In his classic book The Practice of Management, management guru Peter Drucker declared, “The first step toward finding out what our business is, is to raise the question: ‘Who is the customer?’ – the actual customer and the potential customer? Where is he? How does he buy? How can he be reached?”
You can’t communicate with your customer if you can’t answer these questions. Yet these questions often are missed by the novice marketer.
Answering those questions requires marketing research. Marketing research should start internally with the information you already have. For example, the classic business inventory – how many of which products have we sold – can tell the seller what its customers want to buy. If you have a service company, you should know which of your services are in most demand. In my agency, for example, it didn’t take a rocket scientist to show us that as the 21st century dawned, the clients’ demand for online marketing services was growing rapidly. Our response was to develop an in-house interactive department to meet our customers’ need.
Another tool that we have found useful is talking to our employees and suppliers about what they’re hearing from clients. While not very scientific, these “interviews” can yield valuable information, such as a tip from a media salesperson who told us of one of his advertisers was unhappy it couldn’t get a specific service from its agency – a service my agency could supply. Needless to say, that dissatisfied company went on our prospect list, and it later became a client.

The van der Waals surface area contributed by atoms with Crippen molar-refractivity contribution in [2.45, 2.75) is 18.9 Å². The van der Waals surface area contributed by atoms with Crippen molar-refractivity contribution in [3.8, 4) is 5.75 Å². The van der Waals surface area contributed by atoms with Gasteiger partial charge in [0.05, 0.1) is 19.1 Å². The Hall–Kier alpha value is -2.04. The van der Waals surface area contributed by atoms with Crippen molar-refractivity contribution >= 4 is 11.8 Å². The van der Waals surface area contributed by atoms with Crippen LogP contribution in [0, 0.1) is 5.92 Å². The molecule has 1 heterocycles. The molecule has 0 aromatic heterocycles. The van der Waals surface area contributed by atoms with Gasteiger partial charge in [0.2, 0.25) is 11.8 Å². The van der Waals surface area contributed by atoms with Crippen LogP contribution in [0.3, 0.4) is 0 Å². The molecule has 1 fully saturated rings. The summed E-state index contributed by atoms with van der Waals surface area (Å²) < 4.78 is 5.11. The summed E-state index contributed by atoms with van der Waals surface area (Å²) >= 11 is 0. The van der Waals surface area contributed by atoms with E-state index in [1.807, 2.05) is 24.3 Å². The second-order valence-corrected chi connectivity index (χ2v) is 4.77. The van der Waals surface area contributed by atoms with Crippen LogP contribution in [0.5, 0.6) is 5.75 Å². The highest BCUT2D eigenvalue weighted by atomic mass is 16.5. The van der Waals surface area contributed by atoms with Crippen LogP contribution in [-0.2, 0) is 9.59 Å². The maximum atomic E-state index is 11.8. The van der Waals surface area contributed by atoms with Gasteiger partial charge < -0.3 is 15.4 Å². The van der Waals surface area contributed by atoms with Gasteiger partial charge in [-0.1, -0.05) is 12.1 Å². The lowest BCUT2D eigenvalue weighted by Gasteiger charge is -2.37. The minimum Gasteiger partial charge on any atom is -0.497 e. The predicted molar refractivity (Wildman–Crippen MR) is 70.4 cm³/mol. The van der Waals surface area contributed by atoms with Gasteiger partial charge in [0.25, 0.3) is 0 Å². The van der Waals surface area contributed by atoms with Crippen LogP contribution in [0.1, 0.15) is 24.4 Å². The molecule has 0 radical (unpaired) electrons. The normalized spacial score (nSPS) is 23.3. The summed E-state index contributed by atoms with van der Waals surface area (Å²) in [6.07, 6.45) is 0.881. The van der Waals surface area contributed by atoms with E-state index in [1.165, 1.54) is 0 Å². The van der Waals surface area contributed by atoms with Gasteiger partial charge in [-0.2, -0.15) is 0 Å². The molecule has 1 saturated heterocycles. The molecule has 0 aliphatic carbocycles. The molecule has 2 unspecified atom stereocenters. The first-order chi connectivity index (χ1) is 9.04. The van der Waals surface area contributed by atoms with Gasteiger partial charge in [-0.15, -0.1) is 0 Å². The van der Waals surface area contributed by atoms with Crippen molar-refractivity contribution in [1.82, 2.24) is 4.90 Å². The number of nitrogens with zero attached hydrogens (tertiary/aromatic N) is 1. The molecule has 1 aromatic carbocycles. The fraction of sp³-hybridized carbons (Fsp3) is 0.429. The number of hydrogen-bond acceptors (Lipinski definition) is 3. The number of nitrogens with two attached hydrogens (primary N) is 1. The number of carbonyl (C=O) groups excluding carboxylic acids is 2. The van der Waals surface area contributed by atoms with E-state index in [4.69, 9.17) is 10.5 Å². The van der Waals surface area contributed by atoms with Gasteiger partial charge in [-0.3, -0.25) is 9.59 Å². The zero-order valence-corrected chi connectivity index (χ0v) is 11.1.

Of course, the best way to find out what customers or prospects want or need is to ask them. Using surveys, focus groups, one-on-one interviews, etc., you can periodically determine your customers’ needs and react to satisfy them. These information-gathering techniques have a number of ancillary benefits:
When I was an eager but inexperienced reporter, my old city editor told me, “You’ll never know if you don’t ask. If you don’t know, you don’t have a story.”
That advice works in marketing, too.
Many years later, I worked with a company that wanted a slogan — a “signature.” This high-tech company offered a variety of material-handling technologies — from pressure-sensitive labeling to RFID tracking strategies — as well as multiple customer bases. Everything suggested to date had been rejected. The company was unhappy.
What did the company execs want? I asked. The answer: a tagline that captured attention yet still told the exact story. Nothing more, nothing less. Save the boneless catchphrase for some other business.
The solution: “In every sense…you can identify with us.” That slogan now appears “above the fold” on the corporate website, telegraphing to any visitor the company’s mission and its pledge.
It’s true — ask and ye shall receive. More important, ye shall deliver.
J.F. I love the wisdom of old city editors. This advice proves what I have always known: Journalism is a good training ground for marketing. In today’s story-telling, content critical online age, you have to think like a journalist. Thanks for the story. Ralph
Ralph it has been a long time since I have communicated with you. Your article in the paper the other day was right on. My wife,Judy, is manager of the Hilton Garden Inn on Kent Island, and she applies the principals you talked about to her employees(tying to get them customer friendly) and especially to the customers who stay there.
A great article, Ralph.